"I always thought he could be a really good player, but to see him come here and get better and better every year ... Now I think he's taken another step this year," Boone said. "In a way I'm not surprised, but he's continued to get better and better [on his way] to being one of the really good all-around players in our league."

Cole train

The Yankees added right-hander A.J. Cole to the active roster on Tuesday, one day after acquiring the 26-year-old from the Nationals in exchange for cash considerations. Cole replaces right-hander David Hale, who was designated for assignment after pitching two scoreless innings in Monday's victory.

When a player's contract is designated for assignment -- often abbreviated "DFA" -- that player is immediately removed from his club's 40-man roster, and 25-man roster if he was on that as well. Within seven days of the transaction (it was previously 10 days), the player must either be traded, released or placed on irrevocable outright waivers.

"He's stretched out as a starter right now, which is helpful for us," Boone said of Cole. "We do feel like there's some upside from a stuff standpoint, being a little bit younger, and he has had some points of success in the big leagues. He's a guy that throws pretty hard, with a good breaking ball.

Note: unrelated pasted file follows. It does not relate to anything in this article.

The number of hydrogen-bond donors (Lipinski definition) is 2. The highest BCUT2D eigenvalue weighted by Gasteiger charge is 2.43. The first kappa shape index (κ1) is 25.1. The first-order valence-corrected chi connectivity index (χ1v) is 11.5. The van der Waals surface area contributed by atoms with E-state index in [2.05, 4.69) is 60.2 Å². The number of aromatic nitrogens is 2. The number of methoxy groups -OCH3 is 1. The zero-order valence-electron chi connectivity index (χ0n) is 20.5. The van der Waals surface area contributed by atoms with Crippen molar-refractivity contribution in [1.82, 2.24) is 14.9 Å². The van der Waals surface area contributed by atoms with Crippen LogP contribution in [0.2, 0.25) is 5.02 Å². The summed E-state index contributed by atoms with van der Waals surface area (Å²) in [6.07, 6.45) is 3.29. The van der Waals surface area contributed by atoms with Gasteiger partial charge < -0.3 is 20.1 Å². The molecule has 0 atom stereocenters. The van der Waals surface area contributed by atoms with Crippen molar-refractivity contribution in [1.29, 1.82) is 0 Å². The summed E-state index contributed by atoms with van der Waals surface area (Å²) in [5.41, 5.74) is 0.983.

"We're hoping maybe a change of scenery is a spark for him and he can give us something. But we feel good about having him down in our bullpen right now if we get into a situation where we need some length. Who knows? Maybe down the road he becomes an option to be a starter at some point, too."

Bombers bits

• The Yankees are awaiting word on Tyler Austin's suspension, but with that discipline imminent, Boone wants to get Neil Walker's bat going, especially against right-handed pitching. Walker entered play on Tuesday batting .183 in 60 at-bats, and 8-for-46 against righties.

"Getting him going is important because he adds length to our lineup as a switch-hitter," Boone said. "When he's right, he's a real quality big league hitter."

• Boone plans to have Austin Romine catch the struggling Sonny Gray in Wednesday's 6:35 p.m. ET contest against the Twins, with Gary Sanchez set to catch Thursday's matinee.